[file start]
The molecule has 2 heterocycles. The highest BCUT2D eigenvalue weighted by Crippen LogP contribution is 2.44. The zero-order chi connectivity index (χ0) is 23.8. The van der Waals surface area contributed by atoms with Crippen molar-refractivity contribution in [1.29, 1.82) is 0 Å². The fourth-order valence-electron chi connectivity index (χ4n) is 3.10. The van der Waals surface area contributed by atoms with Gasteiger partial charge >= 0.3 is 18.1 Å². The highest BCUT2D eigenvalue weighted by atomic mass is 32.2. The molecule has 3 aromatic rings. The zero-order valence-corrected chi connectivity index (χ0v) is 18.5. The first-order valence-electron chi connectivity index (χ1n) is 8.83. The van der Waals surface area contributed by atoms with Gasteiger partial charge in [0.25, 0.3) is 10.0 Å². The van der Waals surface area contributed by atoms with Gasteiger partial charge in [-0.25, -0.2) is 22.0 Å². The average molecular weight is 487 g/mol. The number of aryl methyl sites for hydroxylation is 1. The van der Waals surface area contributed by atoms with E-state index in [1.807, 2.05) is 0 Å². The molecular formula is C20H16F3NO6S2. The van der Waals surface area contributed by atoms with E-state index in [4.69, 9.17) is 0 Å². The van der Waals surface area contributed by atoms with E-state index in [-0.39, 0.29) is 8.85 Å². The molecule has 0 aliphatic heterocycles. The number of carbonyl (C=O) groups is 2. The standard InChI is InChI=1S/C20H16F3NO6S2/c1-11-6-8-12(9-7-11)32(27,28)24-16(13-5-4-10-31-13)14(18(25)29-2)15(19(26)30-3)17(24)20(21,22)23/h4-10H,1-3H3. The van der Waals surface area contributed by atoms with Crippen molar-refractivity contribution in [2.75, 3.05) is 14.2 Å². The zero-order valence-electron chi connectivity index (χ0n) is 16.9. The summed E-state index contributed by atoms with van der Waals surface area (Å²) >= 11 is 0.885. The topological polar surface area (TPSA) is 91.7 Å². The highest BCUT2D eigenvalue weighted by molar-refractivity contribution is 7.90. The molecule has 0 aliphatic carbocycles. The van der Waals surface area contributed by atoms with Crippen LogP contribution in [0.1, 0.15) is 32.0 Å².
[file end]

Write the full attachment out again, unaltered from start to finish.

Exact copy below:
The molecule has 2 heterocycles. The highest BCUT2D eigenvalue weighted by Crippen LogP contribution is 2.44. The zero-order chi connectivity index (χ0) is 23.8. The van der Waals surface area contributed by atoms with Crippen molar-refractivity contribution in [1.29, 1.82) is 0 Å². The fourth-order valence-electron chi connectivity index (χ4n) is 3.10. The van der Waals surface area contributed by atoms with Gasteiger partial charge >= 0.3 is 18.1 Å². The highest BCUT2D eigenvalue weighted by atomic mass is 32.2. The molecule has 3 aromatic rings. The zero-order valence-corrected chi connectivity index (χ0v) is 18.5. The first-order valence-electron chi connectivity index (χ1n) is 8.83. The van der Waals surface area contributed by atoms with Gasteiger partial charge in [0.25, 0.3) is 10.0 Å². The van der Waals surface area contributed by atoms with Gasteiger partial charge in [-0.25, -0.2) is 22.0 Å². The average molecular weight is 487 g/mol. The number of aryl methyl sites for hydroxylation is 1. The van der Waals surface area contributed by atoms with E-state index in [1.807, 2.05) is 0 Å². The molecular formula is C20H16F3NO6S2. The van der Waals surface area contributed by atoms with E-state index in [4.69, 9.17) is 0 Å². The van der Waals surface area contributed by atoms with E-state index in [-0.39, 0.29) is 8.85 Å². The molecule has 0 aliphatic heterocycles. The number of carbonyl (C=O) groups is 2. The standard InChI is InChI=1S/C20H16F3NO6S2/c1-11-6-8-12(9-7-11)32(27,28)24-16(13-5-4-10-31-13)14(18(25)29-2)15(19(26)30-3)17(24)20(21,22)23/h4-10H,1-3H3. The van der Waals surface area contributed by atoms with Crippen molar-refractivity contribution in [2.75, 3.05) is 14.2 Å². The zero-order valence-electron chi connectivity index (χ0n) is 16.9. The summed E-state index contributed by atoms with van der Waals surface area (Å²) >= 11 is 0.885. The topological polar surface area (TPSA) is 91.7 Å². The highest BCUT2D eigenvalue weighted by molar-refractivity contribution is 7.90. The molecule has 0 aliphatic carbocycles. The van der Waals surface area contributed by atoms with Crippen LogP contribution in [0.1, 0.15) is 32.0 Å².